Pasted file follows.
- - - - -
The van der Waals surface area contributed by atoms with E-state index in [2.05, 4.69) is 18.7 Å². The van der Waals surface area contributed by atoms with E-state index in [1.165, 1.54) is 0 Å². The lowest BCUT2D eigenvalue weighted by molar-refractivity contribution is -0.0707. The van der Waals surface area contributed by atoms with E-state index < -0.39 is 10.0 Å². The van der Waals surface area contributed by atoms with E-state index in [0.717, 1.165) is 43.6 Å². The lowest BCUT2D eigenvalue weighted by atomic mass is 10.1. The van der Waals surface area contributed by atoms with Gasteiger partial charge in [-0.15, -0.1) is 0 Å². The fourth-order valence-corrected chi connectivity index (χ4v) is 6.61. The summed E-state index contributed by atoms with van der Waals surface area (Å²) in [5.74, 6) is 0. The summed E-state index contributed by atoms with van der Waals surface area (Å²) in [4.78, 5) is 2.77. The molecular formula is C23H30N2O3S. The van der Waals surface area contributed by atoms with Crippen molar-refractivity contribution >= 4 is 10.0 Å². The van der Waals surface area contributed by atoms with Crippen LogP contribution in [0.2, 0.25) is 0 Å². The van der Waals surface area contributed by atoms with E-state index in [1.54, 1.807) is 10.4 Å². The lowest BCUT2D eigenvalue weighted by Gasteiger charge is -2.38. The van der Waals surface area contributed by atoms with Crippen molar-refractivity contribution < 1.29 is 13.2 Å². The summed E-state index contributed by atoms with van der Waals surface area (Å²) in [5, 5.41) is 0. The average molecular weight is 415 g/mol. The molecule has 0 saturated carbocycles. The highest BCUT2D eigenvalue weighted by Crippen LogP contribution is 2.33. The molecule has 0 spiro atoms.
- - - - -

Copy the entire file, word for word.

The van der Waals surface area contributed by atoms with E-state index in [2.05, 4.69) is 18.7 Å². The van der Waals surface area contributed by atoms with E-state index in [1.165, 1.54) is 0 Å². The lowest BCUT2D eigenvalue weighted by molar-refractivity contribution is -0.0707. The van der Waals surface area contributed by atoms with E-state index < -0.39 is 10.0 Å². The van der Waals surface area contributed by atoms with E-state index in [0.717, 1.165) is 43.6 Å². The lowest BCUT2D eigenvalue weighted by atomic mass is 10.1. The van der Waals surface area contributed by atoms with Gasteiger partial charge in [-0.15, -0.1) is 0 Å². The fourth-order valence-corrected chi connectivity index (χ4v) is 6.61. The summed E-state index contributed by atoms with van der Waals surface area (Å²) in [5.74, 6) is 0. The summed E-state index contributed by atoms with van der Waals surface area (Å²) in [4.78, 5) is 2.77. The molecular formula is C23H30N2O3S. The van der Waals surface area contributed by atoms with Crippen molar-refractivity contribution >= 4 is 10.0 Å². The van der Waals surface area contributed by atoms with Crippen LogP contribution in [0.2, 0.25) is 0 Å². The van der Waals surface area contributed by atoms with E-state index in [1.54, 1.807) is 10.4 Å². The lowest BCUT2D eigenvalue weighted by Gasteiger charge is -2.38. The van der Waals surface area contributed by atoms with Crippen molar-refractivity contribution < 1.29 is 13.2 Å². The summed E-state index contributed by atoms with van der Waals surface area (Å²) in [5, 5.41) is 0. The average molecular weight is 415 g/mol. The molecule has 0 saturated carbocycles. The highest BCUT2D eigenvalue weighted by Crippen LogP contribution is 2.33. The molecule has 0 spiro atoms.